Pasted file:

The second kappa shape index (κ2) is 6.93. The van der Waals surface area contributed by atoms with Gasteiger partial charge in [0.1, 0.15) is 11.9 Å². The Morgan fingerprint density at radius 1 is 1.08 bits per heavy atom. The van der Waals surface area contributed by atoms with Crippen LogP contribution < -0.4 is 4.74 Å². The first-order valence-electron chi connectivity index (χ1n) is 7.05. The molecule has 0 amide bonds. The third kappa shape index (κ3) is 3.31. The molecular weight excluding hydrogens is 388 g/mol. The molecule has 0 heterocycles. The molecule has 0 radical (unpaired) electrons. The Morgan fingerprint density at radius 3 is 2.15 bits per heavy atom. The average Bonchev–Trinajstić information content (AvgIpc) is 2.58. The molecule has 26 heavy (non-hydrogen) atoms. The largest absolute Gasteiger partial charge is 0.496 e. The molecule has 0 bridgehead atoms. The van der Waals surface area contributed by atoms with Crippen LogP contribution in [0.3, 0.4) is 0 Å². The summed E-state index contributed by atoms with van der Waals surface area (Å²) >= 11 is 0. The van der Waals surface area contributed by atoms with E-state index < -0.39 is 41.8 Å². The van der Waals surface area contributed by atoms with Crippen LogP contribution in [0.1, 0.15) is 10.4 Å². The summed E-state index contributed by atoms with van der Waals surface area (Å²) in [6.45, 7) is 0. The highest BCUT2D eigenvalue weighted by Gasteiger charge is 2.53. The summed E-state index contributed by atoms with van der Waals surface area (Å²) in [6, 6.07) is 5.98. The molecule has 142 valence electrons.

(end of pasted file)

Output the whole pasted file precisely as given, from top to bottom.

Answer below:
The second kappa shape index (κ2) is 6.93. The van der Waals surface area contributed by atoms with Gasteiger partial charge in [0.1, 0.15) is 11.9 Å². The Morgan fingerprint density at radius 1 is 1.08 bits per heavy atom. The van der Waals surface area contributed by atoms with Crippen LogP contribution < -0.4 is 4.74 Å². The first-order valence-electron chi connectivity index (χ1n) is 7.05. The molecule has 0 amide bonds. The third kappa shape index (κ3) is 3.31. The molecular weight excluding hydrogens is 388 g/mol. The molecule has 0 heterocycles. The molecule has 0 radical (unpaired) electrons. The Morgan fingerprint density at radius 3 is 2.15 bits per heavy atom. The average Bonchev–Trinajstić information content (AvgIpc) is 2.58. The molecule has 26 heavy (non-hydrogen) atoms. The largest absolute Gasteiger partial charge is 0.496 e. The molecule has 0 bridgehead atoms. The van der Waals surface area contributed by atoms with Crippen LogP contribution in [0.3, 0.4) is 0 Å². The summed E-state index contributed by atoms with van der Waals surface area (Å²) >= 11 is 0. The van der Waals surface area contributed by atoms with E-state index < -0.39 is 41.8 Å². The van der Waals surface area contributed by atoms with Crippen LogP contribution in [0.1, 0.15) is 10.4 Å². The summed E-state index contributed by atoms with van der Waals surface area (Å²) in [6.45, 7) is 0. The highest BCUT2D eigenvalue weighted by Gasteiger charge is 2.53. The summed E-state index contributed by atoms with van der Waals surface area (Å²) in [6, 6.07) is 5.98. The molecule has 142 valence electrons.